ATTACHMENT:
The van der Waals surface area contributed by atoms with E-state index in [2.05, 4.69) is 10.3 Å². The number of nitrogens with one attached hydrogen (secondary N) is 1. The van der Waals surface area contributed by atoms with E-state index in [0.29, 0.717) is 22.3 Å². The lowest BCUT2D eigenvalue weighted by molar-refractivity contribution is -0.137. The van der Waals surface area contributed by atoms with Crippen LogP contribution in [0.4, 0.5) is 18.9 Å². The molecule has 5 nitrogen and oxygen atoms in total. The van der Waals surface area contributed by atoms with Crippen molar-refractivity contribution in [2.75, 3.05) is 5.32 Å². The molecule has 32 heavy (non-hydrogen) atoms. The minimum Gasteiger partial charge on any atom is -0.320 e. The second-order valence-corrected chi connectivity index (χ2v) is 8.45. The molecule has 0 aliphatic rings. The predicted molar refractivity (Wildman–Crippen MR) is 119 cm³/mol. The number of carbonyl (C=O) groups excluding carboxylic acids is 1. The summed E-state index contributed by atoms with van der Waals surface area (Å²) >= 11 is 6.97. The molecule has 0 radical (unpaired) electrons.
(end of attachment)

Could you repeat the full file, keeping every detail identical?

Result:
The van der Waals surface area contributed by atoms with E-state index in [2.05, 4.69) is 10.3 Å². The number of nitrogens with one attached hydrogen (secondary N) is 1. The van der Waals surface area contributed by atoms with E-state index in [0.29, 0.717) is 22.3 Å². The lowest BCUT2D eigenvalue weighted by molar-refractivity contribution is -0.137. The van der Waals surface area contributed by atoms with Crippen LogP contribution in [0.4, 0.5) is 18.9 Å². The molecule has 5 nitrogen and oxygen atoms in total. The van der Waals surface area contributed by atoms with Crippen molar-refractivity contribution in [2.75, 3.05) is 5.32 Å². The molecule has 32 heavy (non-hydrogen) atoms. The minimum Gasteiger partial charge on any atom is -0.320 e. The second-order valence-corrected chi connectivity index (χ2v) is 8.45. The molecule has 0 aliphatic rings. The predicted molar refractivity (Wildman–Crippen MR) is 119 cm³/mol. The number of carbonyl (C=O) groups excluding carboxylic acids is 1. The summed E-state index contributed by atoms with van der Waals surface area (Å²) >= 11 is 6.97. The molecule has 0 radical (unpaired) electrons.